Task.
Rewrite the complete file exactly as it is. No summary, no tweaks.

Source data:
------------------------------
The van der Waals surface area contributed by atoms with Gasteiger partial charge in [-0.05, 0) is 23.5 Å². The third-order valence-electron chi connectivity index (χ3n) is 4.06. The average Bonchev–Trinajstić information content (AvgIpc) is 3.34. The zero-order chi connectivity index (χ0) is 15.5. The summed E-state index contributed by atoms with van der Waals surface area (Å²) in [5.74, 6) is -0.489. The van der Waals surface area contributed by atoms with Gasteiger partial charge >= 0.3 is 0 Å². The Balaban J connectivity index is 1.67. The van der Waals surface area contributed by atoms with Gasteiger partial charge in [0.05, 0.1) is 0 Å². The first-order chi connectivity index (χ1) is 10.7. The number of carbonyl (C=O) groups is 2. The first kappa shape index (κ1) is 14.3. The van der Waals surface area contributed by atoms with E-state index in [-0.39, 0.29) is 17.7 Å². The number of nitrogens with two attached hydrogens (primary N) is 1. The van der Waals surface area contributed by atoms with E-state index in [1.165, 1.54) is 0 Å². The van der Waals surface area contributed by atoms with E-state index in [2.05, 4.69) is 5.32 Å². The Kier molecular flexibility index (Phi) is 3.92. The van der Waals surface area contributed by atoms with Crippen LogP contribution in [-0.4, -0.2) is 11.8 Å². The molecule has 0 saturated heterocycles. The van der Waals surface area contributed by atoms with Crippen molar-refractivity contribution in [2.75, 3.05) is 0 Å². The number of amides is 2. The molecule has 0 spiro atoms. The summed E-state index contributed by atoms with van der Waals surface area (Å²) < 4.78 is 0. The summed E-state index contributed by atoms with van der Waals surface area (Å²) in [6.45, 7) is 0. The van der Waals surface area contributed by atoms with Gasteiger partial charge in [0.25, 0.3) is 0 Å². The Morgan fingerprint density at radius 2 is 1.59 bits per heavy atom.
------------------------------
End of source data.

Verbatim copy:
The van der Waals surface area contributed by atoms with Gasteiger partial charge in [-0.05, 0) is 23.5 Å². The third-order valence-electron chi connectivity index (χ3n) is 4.06. The average Bonchev–Trinajstić information content (AvgIpc) is 3.34. The zero-order chi connectivity index (χ0) is 15.5. The summed E-state index contributed by atoms with van der Waals surface area (Å²) in [5.74, 6) is -0.489. The van der Waals surface area contributed by atoms with Gasteiger partial charge >= 0.3 is 0 Å². The Balaban J connectivity index is 1.67. The van der Waals surface area contributed by atoms with Gasteiger partial charge in [0.05, 0.1) is 0 Å². The first-order chi connectivity index (χ1) is 10.7. The number of carbonyl (C=O) groups is 2. The first kappa shape index (κ1) is 14.3. The van der Waals surface area contributed by atoms with E-state index in [-0.39, 0.29) is 17.7 Å². The number of nitrogens with two attached hydrogens (primary N) is 1. The van der Waals surface area contributed by atoms with E-state index in [1.165, 1.54) is 0 Å². The van der Waals surface area contributed by atoms with E-state index in [2.05, 4.69) is 5.32 Å². The Kier molecular flexibility index (Phi) is 3.92. The van der Waals surface area contributed by atoms with Crippen LogP contribution in [-0.4, -0.2) is 11.8 Å². The molecule has 0 saturated heterocycles. The van der Waals surface area contributed by atoms with Crippen molar-refractivity contribution in [2.75, 3.05) is 0 Å². The number of amides is 2. The molecule has 0 spiro atoms. The summed E-state index contributed by atoms with van der Waals surface area (Å²) < 4.78 is 0. The summed E-state index contributed by atoms with van der Waals surface area (Å²) in [6.45, 7) is 0. The van der Waals surface area contributed by atoms with Gasteiger partial charge in [0.25, 0.3) is 0 Å². The Morgan fingerprint density at radius 2 is 1.59 bits per heavy atom.